Whales live in a world of sounds, and they use their ears far more than their eyes. Noise doesn’t kill them directly, but it makes life difficult. Right whales make frequent calls over distances of 20 miles or more. The calls let whales stay in touch, share information about food, help mates find each other, and keep groups together along migration routes. Constant, heavy ship traffic can drown out these sounds, stranding whales in a soup of noise.
Until the end of the nineteenth century, the ocean was a quiet place. Now, more than 87,000 shipping vessels grind along under power of massive engines. Petroleum prospectors set off explosions on the seafloor; many ships use sonar to search the water and map the seafloor. Scientists estimate that the area over which right whales can hear one another has dropped by 90 percent. It’s like trying to have a conversation on the median strip of a busy interstate.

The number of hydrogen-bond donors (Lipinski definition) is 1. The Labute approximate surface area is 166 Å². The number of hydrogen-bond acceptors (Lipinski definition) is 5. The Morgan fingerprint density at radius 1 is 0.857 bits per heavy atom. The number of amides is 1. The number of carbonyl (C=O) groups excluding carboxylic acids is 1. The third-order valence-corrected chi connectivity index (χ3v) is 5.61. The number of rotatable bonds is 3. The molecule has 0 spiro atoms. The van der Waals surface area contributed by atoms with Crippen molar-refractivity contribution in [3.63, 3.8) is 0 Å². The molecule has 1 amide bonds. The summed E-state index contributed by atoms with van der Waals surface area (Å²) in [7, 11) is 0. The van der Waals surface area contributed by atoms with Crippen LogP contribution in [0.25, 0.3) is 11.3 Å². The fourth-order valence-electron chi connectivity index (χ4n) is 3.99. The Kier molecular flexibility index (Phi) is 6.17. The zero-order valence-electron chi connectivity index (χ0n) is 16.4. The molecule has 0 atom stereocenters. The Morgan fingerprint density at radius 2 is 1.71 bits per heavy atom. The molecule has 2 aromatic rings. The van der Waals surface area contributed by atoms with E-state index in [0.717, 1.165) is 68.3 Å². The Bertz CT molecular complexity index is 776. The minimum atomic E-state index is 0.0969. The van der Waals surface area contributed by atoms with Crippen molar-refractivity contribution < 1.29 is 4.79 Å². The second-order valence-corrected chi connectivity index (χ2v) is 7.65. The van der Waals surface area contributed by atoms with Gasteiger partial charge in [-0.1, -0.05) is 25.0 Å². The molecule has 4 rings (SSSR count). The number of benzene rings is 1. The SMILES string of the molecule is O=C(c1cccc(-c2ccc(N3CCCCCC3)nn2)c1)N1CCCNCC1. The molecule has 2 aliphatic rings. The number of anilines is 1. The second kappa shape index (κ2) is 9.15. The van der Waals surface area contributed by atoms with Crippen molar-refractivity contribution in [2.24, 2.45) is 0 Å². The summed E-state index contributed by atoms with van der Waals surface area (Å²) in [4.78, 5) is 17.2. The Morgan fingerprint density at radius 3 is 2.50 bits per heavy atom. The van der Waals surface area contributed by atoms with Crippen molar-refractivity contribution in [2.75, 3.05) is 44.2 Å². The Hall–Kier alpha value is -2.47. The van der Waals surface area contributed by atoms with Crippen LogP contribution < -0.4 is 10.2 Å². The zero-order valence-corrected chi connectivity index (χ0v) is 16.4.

Listen to ship noise recorded in Massachusetts Bay
Read Dr. Christopher W. Clark on whales and noise
More about threats to right whales
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